The actuator head 82 is preferably circular with a diameter near in size to that of the orifice 14 d. The striking face 82 a is preferably flat. The impact of the face 82 a on the diaphragm 74 deflects the diaphragm forward a short distance, one sufficient to create a pressure wave within the smoke chamber that in turn creates a smoke ring that ejects from the gun 10 and travels forward, in an axial direction with respect to the gun. The quality, speed and number of smoke rings created depends on an interplay of factors such as the material, thickness, tension and mounting of the diaphragm, the rigidity of the striking face 82 a, the mass and velocity of the actuator, and the absolute and relative sizes of the areas of the diaphragm and the striking face that interreact. In one form, as illustrated and as noted above, the diaphragm is an edge-mounted piece of latex rubber about 10 mils thick held so that it is flat before it is struck, but not stretched to any significant degree. If the diaphragm is tensioned, the actuator impact can produce a bouncing leading to the formation of multiple surges per firing (which may be desirable under certain circumstances). However, to produce a quality traveling ring with one impact, and use a taut diaphragm, the actuator head 82 a preferably mounts a layer of foam rubber or like energy absorbing or “lossy” material to cushion the blow.
While the preferred embodiment uses an elastic diaphragm, it will be recognized that there are many ways to move a member to produce a wavefront in an adjacent fluid. For example, a rigid or resilient member can be mounted to move in the manner of a piston within a cylinder (e.g., the smoke chamber side wall), or the diaphragm can be coupled to a solenoid in the manner of a diaphragm in a telephone or loudspeaker, or a diaphragm can itself be formed of materials, or layers of materials, that deform in response, e.g., to applied voltages in manner that produces the desired pressure wave. These variations are intended to fall within the scope of the appended claims.
It is also contemplated, and it is presently preferred, to use an elastic diaphragm 74′ that is bowed or curved slightly in cross sction, e.g., ⅛ to ¼ inch measured at the center at a maximum. The direction of this curvature is convex with respect to the actuator head 82 (shown in dashed lines in FIG. 2.). To restore this curved shape after being impacted by the actuator and driven toward a flat or concave configuration, a set of radial ribs 74a mutually-spaced may be formed integrally in the diaphragm material.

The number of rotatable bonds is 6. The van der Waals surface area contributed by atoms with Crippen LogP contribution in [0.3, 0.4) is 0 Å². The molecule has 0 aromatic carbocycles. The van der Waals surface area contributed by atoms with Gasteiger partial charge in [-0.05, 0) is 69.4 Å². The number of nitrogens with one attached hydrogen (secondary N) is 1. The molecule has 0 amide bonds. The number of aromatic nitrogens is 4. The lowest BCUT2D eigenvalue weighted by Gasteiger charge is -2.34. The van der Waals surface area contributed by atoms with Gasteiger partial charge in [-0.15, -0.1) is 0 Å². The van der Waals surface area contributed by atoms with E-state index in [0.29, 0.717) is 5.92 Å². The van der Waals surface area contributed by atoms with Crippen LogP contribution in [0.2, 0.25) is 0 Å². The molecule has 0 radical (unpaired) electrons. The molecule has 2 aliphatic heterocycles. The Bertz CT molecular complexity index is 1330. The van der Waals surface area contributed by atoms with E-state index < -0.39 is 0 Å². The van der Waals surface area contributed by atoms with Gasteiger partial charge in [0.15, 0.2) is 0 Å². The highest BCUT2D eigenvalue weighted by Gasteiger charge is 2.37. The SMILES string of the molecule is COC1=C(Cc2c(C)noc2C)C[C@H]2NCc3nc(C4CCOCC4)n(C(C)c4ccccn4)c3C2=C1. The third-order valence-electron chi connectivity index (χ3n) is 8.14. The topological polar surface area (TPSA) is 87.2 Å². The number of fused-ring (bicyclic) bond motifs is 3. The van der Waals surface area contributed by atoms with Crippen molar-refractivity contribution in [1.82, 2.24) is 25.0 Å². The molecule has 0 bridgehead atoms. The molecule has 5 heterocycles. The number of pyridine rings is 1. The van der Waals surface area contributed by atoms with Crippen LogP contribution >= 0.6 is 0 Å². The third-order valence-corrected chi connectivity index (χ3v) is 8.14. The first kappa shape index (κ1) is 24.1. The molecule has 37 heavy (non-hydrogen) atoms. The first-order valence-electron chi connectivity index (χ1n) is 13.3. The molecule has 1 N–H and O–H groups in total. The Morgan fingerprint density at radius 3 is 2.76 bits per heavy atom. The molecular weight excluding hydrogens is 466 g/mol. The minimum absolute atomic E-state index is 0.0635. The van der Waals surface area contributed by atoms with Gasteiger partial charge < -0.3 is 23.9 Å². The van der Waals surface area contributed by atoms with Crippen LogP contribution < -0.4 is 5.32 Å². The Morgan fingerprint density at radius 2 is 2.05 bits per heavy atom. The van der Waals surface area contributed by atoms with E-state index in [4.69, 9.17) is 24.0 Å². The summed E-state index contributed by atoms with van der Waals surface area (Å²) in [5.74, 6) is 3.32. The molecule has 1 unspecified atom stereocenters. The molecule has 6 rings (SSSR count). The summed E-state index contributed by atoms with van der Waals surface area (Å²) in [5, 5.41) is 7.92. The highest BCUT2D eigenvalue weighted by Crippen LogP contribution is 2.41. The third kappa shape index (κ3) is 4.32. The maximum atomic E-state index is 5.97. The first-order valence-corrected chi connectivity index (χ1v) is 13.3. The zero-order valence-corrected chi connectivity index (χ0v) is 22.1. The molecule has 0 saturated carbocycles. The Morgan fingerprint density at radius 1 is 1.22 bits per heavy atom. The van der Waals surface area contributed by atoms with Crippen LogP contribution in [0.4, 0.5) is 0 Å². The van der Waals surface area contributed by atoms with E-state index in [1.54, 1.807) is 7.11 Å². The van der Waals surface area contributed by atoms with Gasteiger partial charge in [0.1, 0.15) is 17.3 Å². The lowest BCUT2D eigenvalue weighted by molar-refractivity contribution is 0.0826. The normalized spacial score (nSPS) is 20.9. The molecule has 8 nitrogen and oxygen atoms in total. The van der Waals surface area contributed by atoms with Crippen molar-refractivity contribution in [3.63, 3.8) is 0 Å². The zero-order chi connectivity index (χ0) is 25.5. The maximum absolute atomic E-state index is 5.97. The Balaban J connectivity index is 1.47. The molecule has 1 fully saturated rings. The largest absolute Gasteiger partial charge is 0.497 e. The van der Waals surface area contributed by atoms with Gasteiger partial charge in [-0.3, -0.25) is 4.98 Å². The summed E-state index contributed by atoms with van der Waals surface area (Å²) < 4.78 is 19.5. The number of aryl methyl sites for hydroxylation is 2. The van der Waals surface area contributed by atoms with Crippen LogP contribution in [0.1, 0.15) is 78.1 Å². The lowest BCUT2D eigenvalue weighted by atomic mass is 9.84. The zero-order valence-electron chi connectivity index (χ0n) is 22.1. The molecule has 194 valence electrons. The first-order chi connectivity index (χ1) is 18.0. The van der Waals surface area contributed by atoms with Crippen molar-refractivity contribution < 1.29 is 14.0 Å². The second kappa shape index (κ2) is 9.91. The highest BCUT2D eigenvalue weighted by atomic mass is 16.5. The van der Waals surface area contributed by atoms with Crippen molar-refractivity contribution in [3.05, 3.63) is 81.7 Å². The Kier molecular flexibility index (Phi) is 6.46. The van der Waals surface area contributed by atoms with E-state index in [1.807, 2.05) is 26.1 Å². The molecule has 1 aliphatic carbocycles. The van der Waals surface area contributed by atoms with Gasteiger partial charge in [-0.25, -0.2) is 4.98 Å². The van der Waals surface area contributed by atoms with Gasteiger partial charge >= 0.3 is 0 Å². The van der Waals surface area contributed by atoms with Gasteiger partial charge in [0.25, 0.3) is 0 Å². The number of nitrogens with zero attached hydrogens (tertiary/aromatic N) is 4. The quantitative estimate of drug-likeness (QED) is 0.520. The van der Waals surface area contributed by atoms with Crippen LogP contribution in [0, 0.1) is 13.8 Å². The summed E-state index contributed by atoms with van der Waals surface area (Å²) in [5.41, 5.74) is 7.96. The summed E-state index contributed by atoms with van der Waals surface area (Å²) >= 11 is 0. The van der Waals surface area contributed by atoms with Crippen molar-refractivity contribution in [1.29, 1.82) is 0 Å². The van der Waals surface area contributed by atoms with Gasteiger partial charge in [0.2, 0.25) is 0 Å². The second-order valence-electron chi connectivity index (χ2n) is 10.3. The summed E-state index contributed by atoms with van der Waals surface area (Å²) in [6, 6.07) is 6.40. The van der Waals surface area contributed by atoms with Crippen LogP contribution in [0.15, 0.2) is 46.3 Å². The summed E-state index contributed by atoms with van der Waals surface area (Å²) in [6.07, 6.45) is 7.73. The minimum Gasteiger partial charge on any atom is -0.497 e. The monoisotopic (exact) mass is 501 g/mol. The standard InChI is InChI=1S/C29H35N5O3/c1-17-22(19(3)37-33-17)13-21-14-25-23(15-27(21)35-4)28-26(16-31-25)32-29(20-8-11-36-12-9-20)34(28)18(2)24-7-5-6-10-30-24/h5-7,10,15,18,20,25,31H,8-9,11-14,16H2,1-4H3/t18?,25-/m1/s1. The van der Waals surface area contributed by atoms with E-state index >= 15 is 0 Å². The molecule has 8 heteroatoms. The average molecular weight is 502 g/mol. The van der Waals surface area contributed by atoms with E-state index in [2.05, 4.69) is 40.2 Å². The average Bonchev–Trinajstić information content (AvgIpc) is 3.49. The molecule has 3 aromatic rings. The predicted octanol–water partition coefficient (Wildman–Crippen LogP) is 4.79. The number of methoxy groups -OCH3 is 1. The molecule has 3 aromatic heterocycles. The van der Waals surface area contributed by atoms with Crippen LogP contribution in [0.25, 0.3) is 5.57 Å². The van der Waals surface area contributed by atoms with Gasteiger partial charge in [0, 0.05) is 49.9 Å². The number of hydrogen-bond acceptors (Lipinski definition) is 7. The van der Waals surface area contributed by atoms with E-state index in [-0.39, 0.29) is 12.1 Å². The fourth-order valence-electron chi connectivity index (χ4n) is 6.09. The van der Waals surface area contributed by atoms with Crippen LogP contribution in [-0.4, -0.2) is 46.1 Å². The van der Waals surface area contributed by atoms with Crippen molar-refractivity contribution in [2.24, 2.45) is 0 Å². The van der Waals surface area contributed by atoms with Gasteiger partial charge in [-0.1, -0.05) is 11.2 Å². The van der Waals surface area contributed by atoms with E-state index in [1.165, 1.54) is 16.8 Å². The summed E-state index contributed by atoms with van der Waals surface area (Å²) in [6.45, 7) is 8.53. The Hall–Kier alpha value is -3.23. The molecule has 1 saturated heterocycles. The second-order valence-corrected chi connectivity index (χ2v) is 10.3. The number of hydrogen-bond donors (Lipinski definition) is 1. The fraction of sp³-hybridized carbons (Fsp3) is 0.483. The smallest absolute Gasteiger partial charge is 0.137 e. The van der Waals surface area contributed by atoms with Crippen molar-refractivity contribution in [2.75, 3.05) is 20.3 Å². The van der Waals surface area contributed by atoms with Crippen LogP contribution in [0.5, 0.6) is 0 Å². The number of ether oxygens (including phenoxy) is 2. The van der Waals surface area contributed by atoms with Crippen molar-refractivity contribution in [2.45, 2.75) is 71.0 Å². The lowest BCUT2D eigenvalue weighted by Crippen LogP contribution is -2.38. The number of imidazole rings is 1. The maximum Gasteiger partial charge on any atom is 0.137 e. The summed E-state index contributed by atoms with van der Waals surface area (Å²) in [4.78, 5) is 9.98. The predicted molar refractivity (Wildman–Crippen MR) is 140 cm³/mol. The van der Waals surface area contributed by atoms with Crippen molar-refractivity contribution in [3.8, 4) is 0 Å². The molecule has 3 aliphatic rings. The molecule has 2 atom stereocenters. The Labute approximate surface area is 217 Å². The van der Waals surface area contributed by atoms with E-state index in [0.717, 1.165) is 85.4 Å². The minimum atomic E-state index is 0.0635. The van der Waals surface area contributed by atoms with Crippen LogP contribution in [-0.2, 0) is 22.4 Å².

Similarly, while the actuator is described as a spring-loaded, linearly reciprocating “plunger”, an equivalent striking member can be formed in a wide variety of ways well known to those skilled in the art. Some examples are pivoting strikers (using a hammer-like pivoting action), solenoid-driven, pneumatically, and hydraulically-driven strikers, as well as direct drives for a rigid, piston-like diaphragm or diaphragm mountings.
In the preferred, hand-gun form illustrated herein, the tube 40 is preferably made from a metal or alloy thereof such as stainless steel. The envelope 42 of the heater, made from a high temperature silicate such as borosilicate glass, extends vertically so that its bottom end is above the top of the liquid 24 in the tank 32, and its upper end extends above the upper end of the metal tube 40. The metal tube 40 for a hand-gun 10 has an outer diameter of preferably 0.05 to about 0.07 inch, more preferably about 0.0546 to about 0.066 inch. Typically, the glass tube 42 preferably has an outer diameter of between about 0.049 to 0.055 inch, more preferably about 0.049 inch. A preferred radial spacing of the glass tube 42 to the inner wall of the tube 40 is between from about 0.001 to about 0.005 inch, preferably about 0.004 inch. This spacing has been found to promote the pumped movement of a suitable volume of liquid 34 to a region adjacent the heater in response to a pressure increase that can be produced manually, but not so much liquid that it strongly gushes up and out of the tube 40, or requires a significant time delay for vaporization. In the preferred form, the heater reaches its operating temperature in about 5 seconds, and smoke can then be made repeatedly, on demand, in about ½ second.
The invention is compatible with a wide range of suitable smoke precursor liquids. However as discussed, it is an object of this invention to provide smoke that is essentially safe for use in settings in which humans are present. Preferably, that smoke is made from liquid that is approved by the U.S. Food and Drug Administration (FDA). A preferred liquid is water having a smoke producing amount of propylene glycol and less than about 5 ppm mineral impurities. Such liquid can be obtained from a variety of commercial sources including “Fog fluid FJ1Q, unscented” from Visual Effects Inc. of Bronx, N.Y. (USA).